Dance — 20 July 2015

by

Kelly Acheson

photos courtesy Teatro Municipal de las Condes

Billed as a story-ballet, Pinocho is just that: part interactive play and part ballet. Performed by the dancers of Santiago’s Pequeño Municipal at Teatro Municipal de las Condes, Pinocho (In Italian it is written “Pinocchio.”) is geared towards a younger audience. Children will especially enjoy the protagonist’s adventures. If you’re looking for action, laughs and a bit of dance, then the tender, heartwarming story of Pinocho is perfect. Only an hour long (without an intermission), what Pinocho lacks in dance, it makes up for in a colorful story with numerous plot turns.

The concept of dolls as protagonists or characters is a common theme in many ballets, including Coppelia, the Nutcracker, and Petrushka. Pinocho is no different and this whimsical version of the classic fairy tale explores this theme as well. Narrated throughout by the author, the story begins slowly with the introduction of the characters.  The actual dancing doesn’t start until much later when Pinocho takes part in the circus. Here we see marionette dolls, their arms suspended in the air by thick cords, dancing gracefully, albeit mechanically, to circus music. Their precise movements are contrasted with Pinocho’s clumsy, jerky dancing. Mirroring his wooden body, Pinocho’s movements are wooden, tense, and off-kilter. It is only at the end when Pinocho is transformed from a doll into a human boy that his dancing becomes fluid and we see him dexterously leaping and twirling across the stage. Happy to be a flesh and blood human, Pinocho traverses the stage in a series of grand jetés, energetic high leaps that reflect his emotions of excitement and ecstasy.

Pinocho is a good introduction to ballet for children, families, and anyone new to the dance form; since the narrator guides viewers through the plot, the ballet steps interspersed throughout serve to reinforce rather than carry the story line. Thanks to the colorful costumes, slapstick humor, special effects, and the interactive nature of the performance, there is never a dull moment in Pinocho. While the show could have relied less on the narrator and included more dancing, performances like this one are intended to make ballet more accessible and appealing to a wider audience. And although Pinocho certainly achieves this goal, it is at the expense of a certain degree of subtlety. The performance should have showcased more ballet, letting the power of graceful dance movements unravel the story. After all, what better way to get younger audiences interested in ballet than to highlight just how captivatingly dance (together with music) can convey plot, action, emotion, and intent, without having to rely on words?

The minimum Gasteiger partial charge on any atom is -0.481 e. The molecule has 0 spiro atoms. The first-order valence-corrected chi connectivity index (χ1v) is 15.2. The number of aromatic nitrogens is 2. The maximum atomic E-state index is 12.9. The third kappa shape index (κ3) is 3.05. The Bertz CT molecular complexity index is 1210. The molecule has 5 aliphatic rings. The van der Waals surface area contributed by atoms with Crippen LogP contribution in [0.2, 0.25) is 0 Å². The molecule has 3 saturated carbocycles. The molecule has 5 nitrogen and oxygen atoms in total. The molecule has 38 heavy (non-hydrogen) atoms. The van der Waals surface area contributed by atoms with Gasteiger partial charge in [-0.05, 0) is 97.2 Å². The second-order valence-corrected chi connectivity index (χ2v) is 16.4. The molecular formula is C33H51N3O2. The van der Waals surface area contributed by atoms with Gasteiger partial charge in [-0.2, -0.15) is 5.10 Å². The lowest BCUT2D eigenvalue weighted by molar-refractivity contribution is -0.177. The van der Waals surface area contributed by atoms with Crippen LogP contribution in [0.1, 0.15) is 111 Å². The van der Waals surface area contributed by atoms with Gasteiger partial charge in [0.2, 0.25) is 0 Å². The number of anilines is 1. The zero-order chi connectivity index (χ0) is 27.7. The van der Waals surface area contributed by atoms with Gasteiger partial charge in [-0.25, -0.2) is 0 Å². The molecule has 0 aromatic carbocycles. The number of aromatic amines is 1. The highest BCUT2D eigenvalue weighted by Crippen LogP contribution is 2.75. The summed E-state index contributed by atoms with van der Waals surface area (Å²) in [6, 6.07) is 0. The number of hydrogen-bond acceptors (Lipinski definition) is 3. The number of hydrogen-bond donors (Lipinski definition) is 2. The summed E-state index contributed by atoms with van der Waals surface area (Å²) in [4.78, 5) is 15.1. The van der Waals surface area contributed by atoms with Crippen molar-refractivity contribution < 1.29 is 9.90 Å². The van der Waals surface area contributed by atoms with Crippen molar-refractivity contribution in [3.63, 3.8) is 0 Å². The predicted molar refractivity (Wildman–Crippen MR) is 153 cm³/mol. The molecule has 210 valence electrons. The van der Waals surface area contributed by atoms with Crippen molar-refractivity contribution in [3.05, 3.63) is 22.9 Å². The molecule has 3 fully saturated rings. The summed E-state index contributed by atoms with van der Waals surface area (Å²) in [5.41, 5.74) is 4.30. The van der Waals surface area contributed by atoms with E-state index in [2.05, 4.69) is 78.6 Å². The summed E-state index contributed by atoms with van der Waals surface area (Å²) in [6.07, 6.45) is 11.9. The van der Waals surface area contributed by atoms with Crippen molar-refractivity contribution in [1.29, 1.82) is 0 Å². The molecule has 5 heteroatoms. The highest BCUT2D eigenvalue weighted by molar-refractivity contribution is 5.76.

**Pinocho is at the Teatro Municipal de las Condes until July 26th. Tickets are 5.000 CLP. More information can be found here.

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